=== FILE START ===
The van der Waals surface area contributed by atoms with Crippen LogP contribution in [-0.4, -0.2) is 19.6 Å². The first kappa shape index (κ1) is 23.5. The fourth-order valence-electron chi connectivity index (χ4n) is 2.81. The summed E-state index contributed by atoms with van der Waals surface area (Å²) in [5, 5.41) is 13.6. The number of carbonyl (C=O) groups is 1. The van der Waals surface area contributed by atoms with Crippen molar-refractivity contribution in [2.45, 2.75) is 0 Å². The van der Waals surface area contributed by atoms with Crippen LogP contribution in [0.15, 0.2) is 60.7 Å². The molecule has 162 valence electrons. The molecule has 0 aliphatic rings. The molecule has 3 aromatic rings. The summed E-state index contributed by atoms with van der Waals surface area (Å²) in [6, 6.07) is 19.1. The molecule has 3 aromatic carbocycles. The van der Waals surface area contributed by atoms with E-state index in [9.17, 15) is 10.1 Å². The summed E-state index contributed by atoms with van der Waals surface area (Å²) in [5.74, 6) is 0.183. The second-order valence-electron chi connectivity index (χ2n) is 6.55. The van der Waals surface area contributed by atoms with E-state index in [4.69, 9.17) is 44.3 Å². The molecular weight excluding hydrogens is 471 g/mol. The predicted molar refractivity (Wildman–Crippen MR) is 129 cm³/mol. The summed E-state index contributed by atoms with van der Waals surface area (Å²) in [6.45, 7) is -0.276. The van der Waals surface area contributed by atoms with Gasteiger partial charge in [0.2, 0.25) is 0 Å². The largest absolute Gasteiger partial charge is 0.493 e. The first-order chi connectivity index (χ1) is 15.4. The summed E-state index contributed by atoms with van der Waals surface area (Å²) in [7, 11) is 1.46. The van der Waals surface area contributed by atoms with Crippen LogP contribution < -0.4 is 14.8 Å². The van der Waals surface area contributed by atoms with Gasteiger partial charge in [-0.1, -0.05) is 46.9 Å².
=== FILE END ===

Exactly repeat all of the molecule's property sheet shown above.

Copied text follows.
The van der Waals surface area contributed by atoms with Crippen LogP contribution in [-0.4, -0.2) is 19.6 Å². The first kappa shape index (κ1) is 23.5. The fourth-order valence-electron chi connectivity index (χ4n) is 2.81. The summed E-state index contributed by atoms with van der Waals surface area (Å²) in [5, 5.41) is 13.6. The number of carbonyl (C=O) groups is 1. The van der Waals surface area contributed by atoms with Crippen molar-refractivity contribution in [2.45, 2.75) is 0 Å². The van der Waals surface area contributed by atoms with Crippen LogP contribution in [0.15, 0.2) is 60.7 Å². The molecule has 162 valence electrons. The molecule has 0 aliphatic rings. The molecule has 3 aromatic rings. The summed E-state index contributed by atoms with van der Waals surface area (Å²) in [6, 6.07) is 19.1. The molecule has 3 aromatic carbocycles. The van der Waals surface area contributed by atoms with E-state index in [9.17, 15) is 10.1 Å². The summed E-state index contributed by atoms with van der Waals surface area (Å²) in [5.74, 6) is 0.183. The second-order valence-electron chi connectivity index (χ2n) is 6.55. The van der Waals surface area contributed by atoms with E-state index in [4.69, 9.17) is 44.3 Å². The molecular weight excluding hydrogens is 471 g/mol. The predicted molar refractivity (Wildman–Crippen MR) is 129 cm³/mol. The summed E-state index contributed by atoms with van der Waals surface area (Å²) in [6.45, 7) is -0.276. The van der Waals surface area contributed by atoms with Gasteiger partial charge in [0.2, 0.25) is 0 Å². The largest absolute Gasteiger partial charge is 0.493 e. The first-order chi connectivity index (χ1) is 15.4. The summed E-state index contributed by atoms with van der Waals surface area (Å²) in [7, 11) is 1.46. The van der Waals surface area contributed by atoms with Crippen LogP contribution < -0.4 is 14.8 Å². The van der Waals surface area contributed by atoms with Gasteiger partial charge in [-0.1, -0.05) is 46.9 Å².